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Installing SimpleCV in a Virtual Environment

2019-06-13 (Last edited 2020-12-15)
software papap

If you, like me, for reasons we don’t need to go into, are trying to setup the python package SimpleCV inside a virtual environment on a late-2019 Ubuntu-ish development environment and having trouble, this may be helpful.

What ended up working for me was a variation of this section in the simplecv README, which I’ll walk through here with a bit of context.

SimpleCV, as it’s name suggests, aims to provide a simpler interface to the popular OpenCV library for computer vision (CV) tasks. The project was last updated in 2015 (the pypi package in 2012), and uses the older cv interface for opencv (among other things, this earlier version uses OpenCV-specific objects, while the cv2 interface uses numpy objects). cv2 is supposedly a simpler and faster interface. In light of all that, I wouldn’t recommend using SimpleCV for any new endeavors, but if you have some existing SimpleCV project that you’d like to get running again, hopefully this will be helpful for you.

Despite offering an allegedly simpler interface, SimpleCV still requires OpenCV as a dependency, involving it’s somewhat notorious install process.

I eventually got SimpleCV installed and isolated on my laptop by installing everything except OpenCV in a virtual environment and then linking to the opencv provided by the package manager on my machine.

First we need to install the system dependencies (on Ubuntu, python-opencv is the apt package, while opencv-python is the pip package).

sudo apt-get install python-opencv python-setuptools

This ended up installing python-opencv version 2.4.9 for me.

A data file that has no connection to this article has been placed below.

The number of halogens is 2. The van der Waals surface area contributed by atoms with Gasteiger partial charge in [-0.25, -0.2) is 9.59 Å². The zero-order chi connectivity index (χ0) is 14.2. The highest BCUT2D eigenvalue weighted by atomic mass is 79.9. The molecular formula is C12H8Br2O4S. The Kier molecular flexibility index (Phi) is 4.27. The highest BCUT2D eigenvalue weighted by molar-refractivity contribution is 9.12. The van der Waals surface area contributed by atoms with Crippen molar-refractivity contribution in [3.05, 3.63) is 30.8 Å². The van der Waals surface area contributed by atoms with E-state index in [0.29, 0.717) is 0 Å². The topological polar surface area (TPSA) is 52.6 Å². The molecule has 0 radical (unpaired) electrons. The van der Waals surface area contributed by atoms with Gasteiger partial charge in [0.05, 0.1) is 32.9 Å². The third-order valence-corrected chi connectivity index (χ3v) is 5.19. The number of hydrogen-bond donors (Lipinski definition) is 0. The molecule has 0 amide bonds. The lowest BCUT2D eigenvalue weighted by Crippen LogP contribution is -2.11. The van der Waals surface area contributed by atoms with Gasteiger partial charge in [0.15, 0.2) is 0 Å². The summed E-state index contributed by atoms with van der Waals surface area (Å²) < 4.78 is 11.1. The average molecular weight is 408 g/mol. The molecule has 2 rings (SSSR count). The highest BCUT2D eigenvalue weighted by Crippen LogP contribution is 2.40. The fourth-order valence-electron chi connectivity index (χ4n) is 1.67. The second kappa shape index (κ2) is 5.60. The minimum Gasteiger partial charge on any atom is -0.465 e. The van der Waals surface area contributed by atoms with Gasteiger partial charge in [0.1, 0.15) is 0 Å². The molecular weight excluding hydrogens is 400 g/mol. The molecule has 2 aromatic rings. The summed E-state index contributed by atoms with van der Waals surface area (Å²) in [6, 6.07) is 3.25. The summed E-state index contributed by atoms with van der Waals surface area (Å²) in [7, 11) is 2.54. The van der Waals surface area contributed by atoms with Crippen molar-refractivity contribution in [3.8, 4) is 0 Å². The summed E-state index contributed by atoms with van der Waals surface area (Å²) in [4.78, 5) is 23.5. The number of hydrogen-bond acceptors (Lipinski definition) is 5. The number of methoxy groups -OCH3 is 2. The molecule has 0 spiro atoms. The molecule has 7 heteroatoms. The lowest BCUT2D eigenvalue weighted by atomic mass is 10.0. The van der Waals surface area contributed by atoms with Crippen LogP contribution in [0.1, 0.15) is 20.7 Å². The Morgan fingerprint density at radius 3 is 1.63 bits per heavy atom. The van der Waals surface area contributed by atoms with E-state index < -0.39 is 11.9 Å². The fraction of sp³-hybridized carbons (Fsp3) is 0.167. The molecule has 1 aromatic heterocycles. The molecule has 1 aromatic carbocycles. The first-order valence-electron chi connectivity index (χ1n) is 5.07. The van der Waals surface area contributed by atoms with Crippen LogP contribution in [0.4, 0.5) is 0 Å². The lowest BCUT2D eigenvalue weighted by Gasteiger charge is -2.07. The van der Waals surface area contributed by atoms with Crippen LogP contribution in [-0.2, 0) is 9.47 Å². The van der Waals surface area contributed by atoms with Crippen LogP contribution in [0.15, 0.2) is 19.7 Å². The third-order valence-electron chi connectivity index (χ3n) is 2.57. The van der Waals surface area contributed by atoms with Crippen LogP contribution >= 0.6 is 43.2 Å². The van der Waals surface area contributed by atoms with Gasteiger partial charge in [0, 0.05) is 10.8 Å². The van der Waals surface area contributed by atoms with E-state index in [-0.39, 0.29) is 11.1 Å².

Then, we’ll launch a python shell to get the installed location of the library and verify that it’s compatible with SimpleCV:

>>> import cv2
>>> # get the locations of cv2.so and cv.py
>>> cv2.__file__
/usr/lib/python2.7/dist-packages/cv2.x86_64-linux-gnu.so
>>> # make sure cv2 is an older version that supports the cv API
>>> # if the cv module exists, it supports the original API
>>> cv2.cv
<module 'cv2.cv' (built-in)>

With that done, we can link that OpenCV install to a virtualenv inside the project folder and install SimpleCV:

# create virtual environment
virtualenv venv
cd venv
ln -s /usr/lib/python2.7/dist-packages/cv2.x86_64-linux-gnu.so lib/python2.7/site-packages/cv2.so
ln -s /usr/lib/python2.7/dist-packages/cv.py lib/python2.7/site-packages/cv.py
# install remaining project depedencies
./bin/pip install -r ../requirements.txt
# install pygame and SimpleCV directly
mkdir src
wget -O src/pygame.tar.gz https://bitbucket.org/pygame/pygame/get/6625feb3fc7f.tar.gz
cd src
tar zxvf pygame.tar.gz
cd ..
./bin/python src/pygame-pygame-6625feb3fc7f/setup.py -setuptools install
./bin/pip install https://github.com/sightmachine/SimpleCV/zipball/develop

Optional SimpleCV dependencies

If you want to use the SimpleCV interactive shell, you’ll need a specific version of ipython.

As mentioned in the IPython Custom Magics documentation:

In early IPython versions 0.12 and before the line magics were created using a define_magic() API function. This API has been replaced with the above in IPython 0.13 and then completely removed in IPython 5. Maintainers of IPython extensions that still use the define_magic() function are advised to adjust their code for the current API.

So we just need to specify an early enough version of ipython:

pip install "ipython==0.12.*"

Good luck with your CV projects!